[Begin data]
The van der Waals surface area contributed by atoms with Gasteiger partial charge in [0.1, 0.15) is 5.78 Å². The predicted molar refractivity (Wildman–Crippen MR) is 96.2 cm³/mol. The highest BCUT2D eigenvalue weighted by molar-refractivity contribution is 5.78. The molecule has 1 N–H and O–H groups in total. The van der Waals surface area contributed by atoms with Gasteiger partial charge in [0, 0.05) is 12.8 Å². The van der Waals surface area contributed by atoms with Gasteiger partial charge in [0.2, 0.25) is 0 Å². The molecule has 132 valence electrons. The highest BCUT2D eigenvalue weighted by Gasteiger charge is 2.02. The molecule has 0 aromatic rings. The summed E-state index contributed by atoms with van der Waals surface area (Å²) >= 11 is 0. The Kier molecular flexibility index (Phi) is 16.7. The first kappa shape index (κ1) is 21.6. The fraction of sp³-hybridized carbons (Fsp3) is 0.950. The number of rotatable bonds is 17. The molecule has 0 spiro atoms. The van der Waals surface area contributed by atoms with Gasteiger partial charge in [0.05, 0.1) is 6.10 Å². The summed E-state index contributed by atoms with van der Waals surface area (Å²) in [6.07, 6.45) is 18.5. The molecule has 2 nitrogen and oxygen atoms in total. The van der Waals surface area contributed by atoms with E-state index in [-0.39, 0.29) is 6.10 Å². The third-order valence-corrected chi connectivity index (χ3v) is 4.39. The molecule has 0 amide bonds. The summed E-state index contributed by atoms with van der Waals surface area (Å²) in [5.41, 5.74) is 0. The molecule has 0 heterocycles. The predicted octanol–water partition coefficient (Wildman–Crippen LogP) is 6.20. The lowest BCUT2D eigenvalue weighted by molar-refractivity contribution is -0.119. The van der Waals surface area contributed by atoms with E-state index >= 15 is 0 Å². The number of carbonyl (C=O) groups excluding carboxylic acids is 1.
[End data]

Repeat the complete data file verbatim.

The van der Waals surface area contributed by atoms with Gasteiger partial charge in [0.1, 0.15) is 5.78 Å². The predicted molar refractivity (Wildman–Crippen MR) is 96.2 cm³/mol. The highest BCUT2D eigenvalue weighted by molar-refractivity contribution is 5.78. The molecule has 1 N–H and O–H groups in total. The van der Waals surface area contributed by atoms with Gasteiger partial charge in [0, 0.05) is 12.8 Å². The van der Waals surface area contributed by atoms with Gasteiger partial charge in [0.2, 0.25) is 0 Å². The molecule has 132 valence electrons. The highest BCUT2D eigenvalue weighted by Gasteiger charge is 2.02. The molecule has 0 aromatic rings. The summed E-state index contributed by atoms with van der Waals surface area (Å²) >= 11 is 0. The Kier molecular flexibility index (Phi) is 16.7. The first kappa shape index (κ1) is 21.6. The fraction of sp³-hybridized carbons (Fsp3) is 0.950. The number of rotatable bonds is 17. The molecule has 0 spiro atoms. The van der Waals surface area contributed by atoms with Gasteiger partial charge in [0.05, 0.1) is 6.10 Å². The summed E-state index contributed by atoms with van der Waals surface area (Å²) in [6.07, 6.45) is 18.5. The molecule has 2 nitrogen and oxygen atoms in total. The van der Waals surface area contributed by atoms with E-state index in [-0.39, 0.29) is 6.10 Å². The third-order valence-corrected chi connectivity index (χ3v) is 4.39. The molecule has 0 amide bonds. The summed E-state index contributed by atoms with van der Waals surface area (Å²) in [5.41, 5.74) is 0. The molecule has 0 heterocycles. The predicted octanol–water partition coefficient (Wildman–Crippen LogP) is 6.20. The lowest BCUT2D eigenvalue weighted by molar-refractivity contribution is -0.119. The van der Waals surface area contributed by atoms with E-state index >= 15 is 0 Å². The number of carbonyl (C=O) groups excluding carboxylic acids is 1.